Spore, “girl games,” “boy games,” and getting it right.

The video game Spore arrived at my house a few days ago, and today I finally got my brothers to let me have a few hours to play it myself. I’m mid-way through the creature stage, and I absolutely love it.

It’s the ultimate gender-neutral game, in terms of character creation– your character is always female by default (no, really– you’re always the one laying eggs) but that fact is completely unobtrusive, and only relevant in certain 10-second cutscenes. The rest of the time, you look like whatever you want to look like, and if you want to make something humanoid with gendered characteristics, you can…but it’s more fun to make a furry bird-scorpion (with its hand at the end of its tail).

It’s also gameplay-style-neutral.

Now, I just made that word up, so let’s explain what I’m talking about. You know how supposedly, boys like making war and killing everyone, but girls want to build communities and make friends with everyone? Games get sorted into categories based on the “style” of play– whether there’s fighting involved or not, giving us “girl games” and “boy games.”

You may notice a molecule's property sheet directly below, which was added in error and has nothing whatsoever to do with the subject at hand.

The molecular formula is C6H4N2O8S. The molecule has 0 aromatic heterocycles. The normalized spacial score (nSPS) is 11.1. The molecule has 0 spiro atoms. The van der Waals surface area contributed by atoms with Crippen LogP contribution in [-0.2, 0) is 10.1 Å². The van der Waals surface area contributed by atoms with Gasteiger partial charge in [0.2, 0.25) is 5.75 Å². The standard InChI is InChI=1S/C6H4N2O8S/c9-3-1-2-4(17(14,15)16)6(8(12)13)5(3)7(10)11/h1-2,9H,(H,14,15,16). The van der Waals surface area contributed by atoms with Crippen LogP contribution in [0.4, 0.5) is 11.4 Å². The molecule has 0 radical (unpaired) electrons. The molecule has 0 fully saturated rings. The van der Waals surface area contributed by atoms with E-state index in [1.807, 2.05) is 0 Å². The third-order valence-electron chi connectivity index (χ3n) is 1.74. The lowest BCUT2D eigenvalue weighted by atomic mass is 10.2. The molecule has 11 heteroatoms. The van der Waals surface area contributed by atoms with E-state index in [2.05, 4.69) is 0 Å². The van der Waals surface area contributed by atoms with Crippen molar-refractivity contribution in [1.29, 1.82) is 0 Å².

Now, I am solidly entrenched in my love of “girl games.” I refuse to kill things in any game, because honestly, I think fighting is about the most boring thing someone can do in a video game. It’s almost as pointless as sports. Even Mario and Zelda have too much fighting for me, most of the time. So I either play “boy games” with the assistance of my brothers, who handle the fighting, or I play “girl games” under my own power. I love my DS, because it has so many options for “girl games”– I’m absolutely in love with Animal Crossing, all the gameboy Sims options, Brain Age, Harvest Moon…

Did you notice anything about that list? Those are all gender-neutral games, except for Harvest Moon, where you play as a guy. And yet, they’re “girl games,” because anything that has non-aggressive gameplay carries the stigma of being “popular with women” and somehow “not a serious game.” Both those statements are rubbish.

First, the idea that only non-aggressive games (“girl games”) are popular with women. I personally know a ton of women who think I’m crazy for preferring non-aggressive games– they bought Halo as soon as it came out, and played Team Fortress 2 for weeks. Plenty of “boy games” are popular with women; everyone just pretends those women are invisible. Not to mention the fact that plenty of “girl games” are popular with men.